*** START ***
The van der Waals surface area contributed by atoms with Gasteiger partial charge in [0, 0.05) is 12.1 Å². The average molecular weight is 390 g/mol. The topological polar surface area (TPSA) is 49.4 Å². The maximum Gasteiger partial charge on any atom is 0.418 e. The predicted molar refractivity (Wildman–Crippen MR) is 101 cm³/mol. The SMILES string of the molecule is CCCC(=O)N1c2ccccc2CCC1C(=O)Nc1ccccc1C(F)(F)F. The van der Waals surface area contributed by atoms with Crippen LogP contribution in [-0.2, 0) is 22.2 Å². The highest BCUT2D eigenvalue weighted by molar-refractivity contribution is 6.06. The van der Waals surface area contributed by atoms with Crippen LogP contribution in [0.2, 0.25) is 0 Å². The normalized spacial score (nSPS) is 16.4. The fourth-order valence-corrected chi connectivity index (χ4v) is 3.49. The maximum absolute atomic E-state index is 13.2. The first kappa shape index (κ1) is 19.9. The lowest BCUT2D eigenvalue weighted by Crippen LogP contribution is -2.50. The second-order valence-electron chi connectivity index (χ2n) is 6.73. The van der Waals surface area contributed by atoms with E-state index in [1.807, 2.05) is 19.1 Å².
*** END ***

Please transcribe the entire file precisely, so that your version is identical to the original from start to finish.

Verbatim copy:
The van der Waals surface area contributed by atoms with Gasteiger partial charge in [0, 0.05) is 12.1 Å². The average molecular weight is 390 g/mol. The topological polar surface area (TPSA) is 49.4 Å². The maximum Gasteiger partial charge on any atom is 0.418 e. The predicted molar refractivity (Wildman–Crippen MR) is 101 cm³/mol. The SMILES string of the molecule is CCCC(=O)N1c2ccccc2CCC1C(=O)Nc1ccccc1C(F)(F)F. The van der Waals surface area contributed by atoms with Crippen LogP contribution in [-0.2, 0) is 22.2 Å². The highest BCUT2D eigenvalue weighted by molar-refractivity contribution is 6.06. The van der Waals surface area contributed by atoms with Crippen LogP contribution in [0.2, 0.25) is 0 Å². The normalized spacial score (nSPS) is 16.4. The fourth-order valence-corrected chi connectivity index (χ4v) is 3.49. The maximum absolute atomic E-state index is 13.2. The first kappa shape index (κ1) is 19.9. The lowest BCUT2D eigenvalue weighted by Crippen LogP contribution is -2.50. The second-order valence-electron chi connectivity index (χ2n) is 6.73. The van der Waals surface area contributed by atoms with E-state index in [1.807, 2.05) is 19.1 Å².